By all means, study up on Hinduism in your spare time to get a better general understanding of your friend’s background. But don’t assume he holds to every doctrine you find in books. Starting with your general knowledge of your friend’s belief system, speak with him and ask him what he actually believes. You might find that he doesn’t always align with what you learn in the books.

Don’t just read the holy book he swears by either. Read books by people who have researched his religion objectively. By the way, not everybody who clings to a specific holy book has actually read it. Some people swear by a holy book they know very little about. You’ll find that their actual beliefs aren’t always “by the book”. This seems potentially dangerous to me.

The suggestions I’m making work with non-religious people, too. You might have an atheist friend that you assume believes certain things that he really doesn’t. It might turn out this friend leans more toward agnosticism than true atheism. Again, it’s always better to ask questions. This is not some grand competition where everybody has to know other people’s beliefs better than those people themselves!

Ideas have consequences

Know what other people believe because you have asked clear questions and received clear answers. There is no room for a murky middle ground when it comes to the war of ideas. Ideas have consequences. And beliefs are ideas. Adolf Hitler had some ideas.

Among other ludicrous beliefs, Hitler thought he was part of some kind of superior race. I don’t have to tell you how miserable the world has been ever since that “stroke of brilliance”. I can only imagine how things might have turned out if all those around him from the beginning had clearly understood Hitler’s belief system.

Anyway, make sure not to hold your newfound knowledge over your friend’s head. This isn’t supposed to be the time to show up your friend! This is the time for you to get to know him better.

It doesn’t even matter that you and your friend hold the same beliefs as long as you understand clearly what each other believe. You can practice tolerance when you understand each other’s position clearly without needing to agree on every point.

What your holy book says on the subject

Well, now it’s your turn to consider how well you know the Bible, your holy book. Do you swear by it because you know it very well? When somebody comes to test your knowledge of Christianity, will you be ready to give reasons for the hope within you? If not, will your faith be shaken?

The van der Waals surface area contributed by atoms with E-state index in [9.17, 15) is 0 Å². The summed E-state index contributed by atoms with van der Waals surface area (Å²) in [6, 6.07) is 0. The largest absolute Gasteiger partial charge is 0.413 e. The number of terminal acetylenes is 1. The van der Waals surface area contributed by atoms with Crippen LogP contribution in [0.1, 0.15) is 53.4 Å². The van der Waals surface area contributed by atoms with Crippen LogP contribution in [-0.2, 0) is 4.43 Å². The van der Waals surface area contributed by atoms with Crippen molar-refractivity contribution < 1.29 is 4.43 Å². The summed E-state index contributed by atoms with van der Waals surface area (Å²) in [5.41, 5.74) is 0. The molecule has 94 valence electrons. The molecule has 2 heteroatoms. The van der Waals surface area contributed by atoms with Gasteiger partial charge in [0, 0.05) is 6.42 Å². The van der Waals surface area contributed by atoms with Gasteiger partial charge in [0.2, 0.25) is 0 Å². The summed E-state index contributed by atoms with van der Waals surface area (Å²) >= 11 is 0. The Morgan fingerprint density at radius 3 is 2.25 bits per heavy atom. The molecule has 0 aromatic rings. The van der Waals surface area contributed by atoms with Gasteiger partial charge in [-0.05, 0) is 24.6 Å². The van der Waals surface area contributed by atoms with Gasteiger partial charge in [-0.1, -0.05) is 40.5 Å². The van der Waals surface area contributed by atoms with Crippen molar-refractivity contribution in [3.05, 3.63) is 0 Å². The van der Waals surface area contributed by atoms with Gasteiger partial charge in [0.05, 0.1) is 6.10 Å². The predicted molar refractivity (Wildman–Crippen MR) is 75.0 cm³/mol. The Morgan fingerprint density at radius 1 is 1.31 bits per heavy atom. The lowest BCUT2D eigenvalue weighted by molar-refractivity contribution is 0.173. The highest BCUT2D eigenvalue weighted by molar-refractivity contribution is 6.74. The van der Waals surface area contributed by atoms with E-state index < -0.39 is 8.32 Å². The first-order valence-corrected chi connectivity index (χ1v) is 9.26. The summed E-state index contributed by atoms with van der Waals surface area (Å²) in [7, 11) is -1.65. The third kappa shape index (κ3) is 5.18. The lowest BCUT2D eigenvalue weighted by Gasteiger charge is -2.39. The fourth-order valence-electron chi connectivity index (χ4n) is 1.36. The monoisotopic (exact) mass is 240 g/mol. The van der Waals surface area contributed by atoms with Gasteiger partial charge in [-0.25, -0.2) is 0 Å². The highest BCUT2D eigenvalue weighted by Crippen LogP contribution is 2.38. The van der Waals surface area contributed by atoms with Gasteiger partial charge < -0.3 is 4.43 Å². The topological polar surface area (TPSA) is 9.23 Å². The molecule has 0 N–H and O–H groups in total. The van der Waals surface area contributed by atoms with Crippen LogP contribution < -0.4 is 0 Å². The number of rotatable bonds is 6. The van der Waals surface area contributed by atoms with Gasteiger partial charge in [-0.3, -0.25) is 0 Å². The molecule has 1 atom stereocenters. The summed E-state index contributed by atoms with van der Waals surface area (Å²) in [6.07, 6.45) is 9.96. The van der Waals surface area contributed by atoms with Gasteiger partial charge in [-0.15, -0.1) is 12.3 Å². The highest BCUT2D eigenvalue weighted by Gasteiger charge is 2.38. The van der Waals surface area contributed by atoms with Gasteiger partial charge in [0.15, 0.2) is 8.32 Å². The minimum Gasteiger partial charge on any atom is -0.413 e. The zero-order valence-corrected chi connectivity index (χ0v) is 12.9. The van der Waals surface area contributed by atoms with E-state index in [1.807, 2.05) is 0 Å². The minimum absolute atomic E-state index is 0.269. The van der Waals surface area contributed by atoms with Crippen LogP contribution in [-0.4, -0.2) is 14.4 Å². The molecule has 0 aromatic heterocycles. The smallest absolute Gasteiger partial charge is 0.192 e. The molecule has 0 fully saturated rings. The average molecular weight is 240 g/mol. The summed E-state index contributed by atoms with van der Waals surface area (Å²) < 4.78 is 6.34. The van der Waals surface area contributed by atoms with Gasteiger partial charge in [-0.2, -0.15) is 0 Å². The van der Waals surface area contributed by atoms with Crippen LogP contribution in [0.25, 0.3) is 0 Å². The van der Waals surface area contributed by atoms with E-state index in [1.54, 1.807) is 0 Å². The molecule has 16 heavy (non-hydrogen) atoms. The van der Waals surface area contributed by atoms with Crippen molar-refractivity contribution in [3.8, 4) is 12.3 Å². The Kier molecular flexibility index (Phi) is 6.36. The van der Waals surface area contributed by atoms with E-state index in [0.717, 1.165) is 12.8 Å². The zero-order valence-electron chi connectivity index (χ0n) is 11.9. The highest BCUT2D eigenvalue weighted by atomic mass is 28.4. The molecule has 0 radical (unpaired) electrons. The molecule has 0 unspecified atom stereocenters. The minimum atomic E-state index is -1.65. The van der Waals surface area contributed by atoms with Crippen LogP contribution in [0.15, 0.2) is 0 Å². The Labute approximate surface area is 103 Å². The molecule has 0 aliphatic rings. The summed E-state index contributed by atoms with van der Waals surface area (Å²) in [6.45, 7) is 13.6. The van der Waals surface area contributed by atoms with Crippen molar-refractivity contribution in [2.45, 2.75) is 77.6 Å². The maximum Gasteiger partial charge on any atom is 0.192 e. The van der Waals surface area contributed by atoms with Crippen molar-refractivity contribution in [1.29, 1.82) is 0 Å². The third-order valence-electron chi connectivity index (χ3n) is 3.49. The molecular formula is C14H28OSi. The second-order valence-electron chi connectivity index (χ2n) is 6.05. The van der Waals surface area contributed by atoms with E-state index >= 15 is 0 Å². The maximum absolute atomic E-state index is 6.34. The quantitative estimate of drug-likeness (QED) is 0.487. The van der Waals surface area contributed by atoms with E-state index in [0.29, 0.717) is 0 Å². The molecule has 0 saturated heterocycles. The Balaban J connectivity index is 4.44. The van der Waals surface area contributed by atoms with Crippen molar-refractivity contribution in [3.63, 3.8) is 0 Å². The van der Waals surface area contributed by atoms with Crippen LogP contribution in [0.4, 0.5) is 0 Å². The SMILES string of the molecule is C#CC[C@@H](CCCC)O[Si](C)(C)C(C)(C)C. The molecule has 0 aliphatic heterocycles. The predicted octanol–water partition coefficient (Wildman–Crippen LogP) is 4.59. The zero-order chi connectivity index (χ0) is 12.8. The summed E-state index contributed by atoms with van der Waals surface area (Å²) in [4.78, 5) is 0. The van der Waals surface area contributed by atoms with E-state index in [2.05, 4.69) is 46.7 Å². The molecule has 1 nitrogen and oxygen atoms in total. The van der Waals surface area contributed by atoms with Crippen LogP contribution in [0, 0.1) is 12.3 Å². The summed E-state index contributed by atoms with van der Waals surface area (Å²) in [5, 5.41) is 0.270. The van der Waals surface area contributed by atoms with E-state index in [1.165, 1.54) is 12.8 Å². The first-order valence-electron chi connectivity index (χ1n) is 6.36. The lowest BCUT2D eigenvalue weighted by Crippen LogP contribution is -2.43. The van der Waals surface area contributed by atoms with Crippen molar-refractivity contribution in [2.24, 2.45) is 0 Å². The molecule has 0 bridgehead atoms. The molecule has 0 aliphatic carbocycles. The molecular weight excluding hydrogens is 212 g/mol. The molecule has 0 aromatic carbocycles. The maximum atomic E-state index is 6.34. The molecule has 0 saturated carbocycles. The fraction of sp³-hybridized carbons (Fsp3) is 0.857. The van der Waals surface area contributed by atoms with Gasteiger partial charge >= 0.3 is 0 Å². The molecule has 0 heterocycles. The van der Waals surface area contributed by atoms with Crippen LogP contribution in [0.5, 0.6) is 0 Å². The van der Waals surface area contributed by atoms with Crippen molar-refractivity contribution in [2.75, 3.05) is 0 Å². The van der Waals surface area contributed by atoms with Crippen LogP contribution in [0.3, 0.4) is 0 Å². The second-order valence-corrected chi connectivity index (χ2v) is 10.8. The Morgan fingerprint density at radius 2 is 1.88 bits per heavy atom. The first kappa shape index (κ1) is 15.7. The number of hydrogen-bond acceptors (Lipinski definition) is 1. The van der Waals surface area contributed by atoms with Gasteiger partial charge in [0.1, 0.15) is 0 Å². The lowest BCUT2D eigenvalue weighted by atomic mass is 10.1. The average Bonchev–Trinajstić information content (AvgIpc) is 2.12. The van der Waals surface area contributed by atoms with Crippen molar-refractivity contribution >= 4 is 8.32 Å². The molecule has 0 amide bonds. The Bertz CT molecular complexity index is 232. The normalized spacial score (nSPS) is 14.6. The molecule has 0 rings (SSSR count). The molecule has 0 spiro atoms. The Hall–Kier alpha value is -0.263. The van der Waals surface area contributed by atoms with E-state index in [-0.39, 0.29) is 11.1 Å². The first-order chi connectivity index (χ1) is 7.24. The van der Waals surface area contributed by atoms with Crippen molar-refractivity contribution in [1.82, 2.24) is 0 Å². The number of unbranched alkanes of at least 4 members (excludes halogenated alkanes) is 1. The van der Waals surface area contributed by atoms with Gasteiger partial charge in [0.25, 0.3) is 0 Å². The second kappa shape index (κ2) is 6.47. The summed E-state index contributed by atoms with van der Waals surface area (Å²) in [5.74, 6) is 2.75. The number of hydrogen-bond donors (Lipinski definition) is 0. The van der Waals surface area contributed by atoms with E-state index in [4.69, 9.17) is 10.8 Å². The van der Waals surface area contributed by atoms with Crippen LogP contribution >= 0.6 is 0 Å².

I’ve been trying to encourage you to treat other people with fairness and kindness when your conversations with them cause them to defend their belief system—whether religious or not. Unfortunately, I can’t promise you that all people will treat you with fairness and kindness in this same regard. Know what you believe and study the Bible.

Proverbs 18:2 says this:

A fool takes no pleasure in understanding, but only in expressing his opinion.” (ESV)

Refrain from telling others what they believe. Practice “the law of conversational sharing”, i.e. don’t start telling a person what you believe until you have already asked that person what he believes. Remember that most people won’t care what you know until they know that you care about them.

Asking people questions is good! Showing them you care about them is even better! Once you build a bridge to somebody’s heart, you will be in a better place to build a bridge to their head.

Besides asking people questions to learn what they believe, make sure you understand fully what you believe. Today, specifically, be ready to explain the meaning of “Good Friday” to anyone who asks. Be ready to give reasons for the hope that is within you.

Until next time, I am, and always will be, Healed by Wounds.